It seems to me that Pan car chassis do have suspension. It is the foam tires that are adequate to spring the weight of the live rear axle. Maybe this is fair enough for chassis designs that are similar to slot cars. Also the cars are very light weight, so that allows them to work with the style of foam tires. Back in the 80's I used to run a AYK 12th scale pan car.

I apologise the language that was probably unnecessarily strong. I deny being a troll, because I think there is a point here that is worth discussing.
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Old 10-13-2016, 09:13 PM   #20
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Most run rubber tires.
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Originally Posted by UniRacer View Post
It seems to me that Pan car chassis do have suspension. It is the foam tires that are adequate to spring the weight of the live rear axle. Maybe this is fair enough for chassis designs that are similar to slot cars. Also the cars are very light weight, so that allows them to work with the style of foam tires. Back in the 80's I used to run a AYK 12th scale pan car.

I apologise the language that was probably unnecessarily strong. I deny being a troll, because I think there is a point here that is worth discussing.
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Old 10-13-2016, 10:00 PM   #21
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Full scale F1 cars are similar in that the suspensions are relatively stiff in order to maintain the ideal suspension geometry, while most of the deflection is taken up by the tire.

And they bear little resemblance to any road car suspension anymore. Pushrods and inboard shocks from even 10 years ago are now torsion bar suspensions. I'd hate to do tuning adjustments on a 1/10 scale version of that. True, it's gone away from pure scale, but you can't deny the innovation and the options we have now in this segment of the hobby.

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Originally Posted by UniRacer View Post
It seems to me that Pan car chassis do have suspension. It is the foam tires that are adequate to spring the weight of the live rear axle. Maybe this is fair enough for chassis designs that are similar to slot cars. Also the cars are very light weight, so that allows them to work with the style of foam tires. Back in the 80's I used to run a AYK 12th scale pan car.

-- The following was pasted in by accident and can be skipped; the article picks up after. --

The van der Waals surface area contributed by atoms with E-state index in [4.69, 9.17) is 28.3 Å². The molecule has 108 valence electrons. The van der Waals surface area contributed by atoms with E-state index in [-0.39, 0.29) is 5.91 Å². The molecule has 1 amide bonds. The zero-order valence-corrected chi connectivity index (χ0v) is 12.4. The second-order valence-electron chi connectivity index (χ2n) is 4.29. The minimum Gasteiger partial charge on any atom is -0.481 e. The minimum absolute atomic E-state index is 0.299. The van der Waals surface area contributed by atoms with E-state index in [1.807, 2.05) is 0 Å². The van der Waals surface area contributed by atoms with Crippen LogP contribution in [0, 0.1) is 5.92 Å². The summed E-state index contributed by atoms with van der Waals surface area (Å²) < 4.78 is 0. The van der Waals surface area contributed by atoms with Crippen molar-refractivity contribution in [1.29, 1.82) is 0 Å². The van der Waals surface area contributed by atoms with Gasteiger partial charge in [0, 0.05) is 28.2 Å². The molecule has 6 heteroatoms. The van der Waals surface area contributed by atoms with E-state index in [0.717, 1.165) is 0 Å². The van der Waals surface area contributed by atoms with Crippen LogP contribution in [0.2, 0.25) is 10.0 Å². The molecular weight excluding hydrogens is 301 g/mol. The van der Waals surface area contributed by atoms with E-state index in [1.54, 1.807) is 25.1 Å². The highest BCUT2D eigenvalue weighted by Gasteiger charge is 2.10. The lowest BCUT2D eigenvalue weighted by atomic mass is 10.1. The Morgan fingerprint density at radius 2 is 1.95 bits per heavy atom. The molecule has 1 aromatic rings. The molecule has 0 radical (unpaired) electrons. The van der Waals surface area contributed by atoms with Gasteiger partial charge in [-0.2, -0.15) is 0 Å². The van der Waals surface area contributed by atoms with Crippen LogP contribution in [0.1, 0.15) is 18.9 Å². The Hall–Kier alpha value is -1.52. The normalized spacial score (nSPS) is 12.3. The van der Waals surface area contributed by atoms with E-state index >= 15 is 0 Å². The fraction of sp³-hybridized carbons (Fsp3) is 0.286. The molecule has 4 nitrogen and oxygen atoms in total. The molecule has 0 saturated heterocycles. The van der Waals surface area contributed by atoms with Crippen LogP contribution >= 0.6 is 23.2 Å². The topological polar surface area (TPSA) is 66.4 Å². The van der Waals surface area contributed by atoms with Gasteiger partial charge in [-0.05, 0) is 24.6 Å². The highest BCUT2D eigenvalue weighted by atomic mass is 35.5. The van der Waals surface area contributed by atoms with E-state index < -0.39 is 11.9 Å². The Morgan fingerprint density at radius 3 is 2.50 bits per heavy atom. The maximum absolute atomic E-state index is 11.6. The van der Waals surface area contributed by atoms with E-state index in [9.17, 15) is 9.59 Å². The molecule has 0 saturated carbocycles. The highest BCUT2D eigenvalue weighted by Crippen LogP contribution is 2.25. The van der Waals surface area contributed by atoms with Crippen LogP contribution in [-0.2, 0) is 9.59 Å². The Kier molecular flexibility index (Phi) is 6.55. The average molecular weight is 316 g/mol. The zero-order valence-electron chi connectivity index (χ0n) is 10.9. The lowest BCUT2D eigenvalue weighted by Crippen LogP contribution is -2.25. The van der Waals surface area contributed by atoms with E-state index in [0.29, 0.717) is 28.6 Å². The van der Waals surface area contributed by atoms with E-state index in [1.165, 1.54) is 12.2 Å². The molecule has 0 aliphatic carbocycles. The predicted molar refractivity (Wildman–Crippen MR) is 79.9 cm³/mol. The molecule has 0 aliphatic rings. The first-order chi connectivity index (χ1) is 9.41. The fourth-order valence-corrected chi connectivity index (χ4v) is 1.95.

I apologise the language that was probably unnecessarily strong. I deny being a troll, because I think there is a point here that is worth discussing.
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Old 10-13-2016, 10:57 PM   #22
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Full scale F1 cars are similar in that the suspensions are relatively stiff in order to maintain the ideal suspension geometry, while most of the deflection is taken up by the tire.

And they bear little resemblance to any road car suspension anymore. Pushrods and inboard shocks from even 10 years ago are now torsion bar suspensions. I'd hate to do tuning adjustments on a 1/10 scale version of that. True, it's gone away from pure scale, but you can't deny the innovation and the options we have now in this segment of the hobby.
Interesting to compare to full size F1. Some differences however. The model cars will never be affected by aerodynamics to the same extreme - which is a very good thing. F1 is mostly about aerodynamics and engine tech.

Real F1 cars would be seriously compromised by running 0 degree rear camber. It makes me curious how badly a touring car chassis would be affected by running zero degree rear camber. I'd be surprised if its not a very significant difference. If touring cars are forced to run zero rear camber, would a 1.5 or 2 oz drop in minimum weight spec be enough to offset the loss in performance?

As for the implementation, its needs some good engineering to make it work on a 10th scale model. Most of the work has been done for touring car chassis already.
As I see it, the components such the shock links, sway bars, belt drive and transmission just need re-packaging to make a nice solution for the F1 chassis.

Its good to see the UF1 rules allow independent suspension systems. (looking at the link in post #18). Some of the previous IRS implementations suffer a lot of complexity because they are trying too hard to be "scale models" of real F1 cars IMO. For example we probably don't need inboard shock systems for the front suspension, as the potential gains are probably less than at the rear. I am not in favour of just adding complexity for the sake of it. Personally I'm only interested in performance gains that make the cars faster and easier to drive. From some of the comments here, it remains to be seen if there is an adequate pay-off for added weight and complexity of an IRS formula 1 chassis.
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Old 10-13-2016, 11:28 PM   #23
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You and frystormer should get a room together for those that like to rant incessantly about engineering principles but don't do any racing.

0 rear camber doesn't matter for RC F1 because the rear tires already have a large enough contact patch. People have pushed the limits of the FGX with a lighter custom belt drive, cutting weight down dramatically, a lot of other custom mods, and its still slow. I've experimented with a Streetjam SJF01 with Exotek IFS front end with moderate success.

Been there, done that. Went back to an Xray X1 for carpet/asphalt and its still way faster. With new motor rules slowing down F1 (25.5), all the more reason the simpler = the faster.
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Old 10-13-2016, 11:35 PM   #24
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Didn't Kyosho make a 4wd full suspension as well. With the shocks all mounted inboard with cantilevers?
Kyosho made a 2WD F1 way back in the day that was super realistic with inboard shocks.

In the late 90s, Kyosho made a 4WD F1 that had F1 style arms but not inboard shocks. It was called the F-Ten and I actually have one as a shelf queen.

Kyosho partnered with De-Agostini and made a super scale replica nitro car (expensive subscription service). Looks awesome but bet it handles like crap.